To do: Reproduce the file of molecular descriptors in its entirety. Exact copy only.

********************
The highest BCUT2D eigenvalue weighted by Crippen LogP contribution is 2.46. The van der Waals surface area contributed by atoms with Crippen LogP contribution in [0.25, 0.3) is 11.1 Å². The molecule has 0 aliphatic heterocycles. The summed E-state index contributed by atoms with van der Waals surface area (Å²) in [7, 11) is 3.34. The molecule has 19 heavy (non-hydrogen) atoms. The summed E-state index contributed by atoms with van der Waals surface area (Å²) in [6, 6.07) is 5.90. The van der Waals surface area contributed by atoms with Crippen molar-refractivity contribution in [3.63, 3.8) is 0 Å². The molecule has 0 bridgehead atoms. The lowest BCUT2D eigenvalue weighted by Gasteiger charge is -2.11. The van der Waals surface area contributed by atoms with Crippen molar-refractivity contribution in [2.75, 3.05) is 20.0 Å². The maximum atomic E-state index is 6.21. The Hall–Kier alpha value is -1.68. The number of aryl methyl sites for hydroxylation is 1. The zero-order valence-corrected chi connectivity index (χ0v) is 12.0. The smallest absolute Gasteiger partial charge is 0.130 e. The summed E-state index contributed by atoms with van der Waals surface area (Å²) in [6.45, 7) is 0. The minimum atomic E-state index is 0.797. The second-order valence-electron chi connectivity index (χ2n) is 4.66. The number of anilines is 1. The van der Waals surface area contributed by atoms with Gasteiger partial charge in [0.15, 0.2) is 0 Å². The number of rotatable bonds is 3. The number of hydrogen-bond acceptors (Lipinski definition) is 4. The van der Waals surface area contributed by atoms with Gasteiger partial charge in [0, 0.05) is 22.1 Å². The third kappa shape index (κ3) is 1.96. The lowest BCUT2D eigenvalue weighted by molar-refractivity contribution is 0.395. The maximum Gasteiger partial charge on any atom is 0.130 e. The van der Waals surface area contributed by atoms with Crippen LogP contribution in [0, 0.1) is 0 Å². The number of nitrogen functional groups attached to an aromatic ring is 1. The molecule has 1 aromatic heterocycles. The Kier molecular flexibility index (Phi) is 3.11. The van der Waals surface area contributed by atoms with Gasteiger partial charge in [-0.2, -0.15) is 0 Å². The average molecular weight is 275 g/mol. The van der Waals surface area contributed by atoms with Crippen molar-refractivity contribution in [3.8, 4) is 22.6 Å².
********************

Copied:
The highest BCUT2D eigenvalue weighted by Crippen LogP contribution is 2.46. The van der Waals surface area contributed by atoms with Crippen LogP contribution in [0.25, 0.3) is 11.1 Å². The molecule has 0 aliphatic heterocycles. The summed E-state index contributed by atoms with van der Waals surface area (Å²) in [7, 11) is 3.34. The molecule has 19 heavy (non-hydrogen) atoms. The summed E-state index contributed by atoms with van der Waals surface area (Å²) in [6, 6.07) is 5.90. The van der Waals surface area contributed by atoms with Crippen molar-refractivity contribution in [3.63, 3.8) is 0 Å². The molecule has 0 bridgehead atoms. The lowest BCUT2D eigenvalue weighted by Gasteiger charge is -2.11. The van der Waals surface area contributed by atoms with Crippen molar-refractivity contribution in [2.75, 3.05) is 20.0 Å². The maximum atomic E-state index is 6.21. The Hall–Kier alpha value is -1.68. The number of aryl methyl sites for hydroxylation is 1. The zero-order valence-corrected chi connectivity index (χ0v) is 12.0. The smallest absolute Gasteiger partial charge is 0.130 e. The summed E-state index contributed by atoms with van der Waals surface area (Å²) in [6.45, 7) is 0. The minimum atomic E-state index is 0.797. The second-order valence-electron chi connectivity index (χ2n) is 4.66. The number of anilines is 1. The van der Waals surface area contributed by atoms with Gasteiger partial charge in [0.15, 0.2) is 0 Å². The number of rotatable bonds is 3. The number of hydrogen-bond acceptors (Lipinski definition) is 4. The van der Waals surface area contributed by atoms with Gasteiger partial charge in [0, 0.05) is 22.1 Å². The third kappa shape index (κ3) is 1.96. The lowest BCUT2D eigenvalue weighted by molar-refractivity contribution is 0.395. The maximum Gasteiger partial charge on any atom is 0.130 e. The van der Waals surface area contributed by atoms with Crippen LogP contribution in [0, 0.1) is 0 Å². The number of nitrogen functional groups attached to an aromatic ring is 1. The molecule has 1 aromatic heterocycles. The Kier molecular flexibility index (Phi) is 3.11. The van der Waals surface area contributed by atoms with Gasteiger partial charge in [-0.2, -0.15) is 0 Å². The average molecular weight is 275 g/mol. The van der Waals surface area contributed by atoms with Crippen molar-refractivity contribution in [3.8, 4) is 22.6 Å².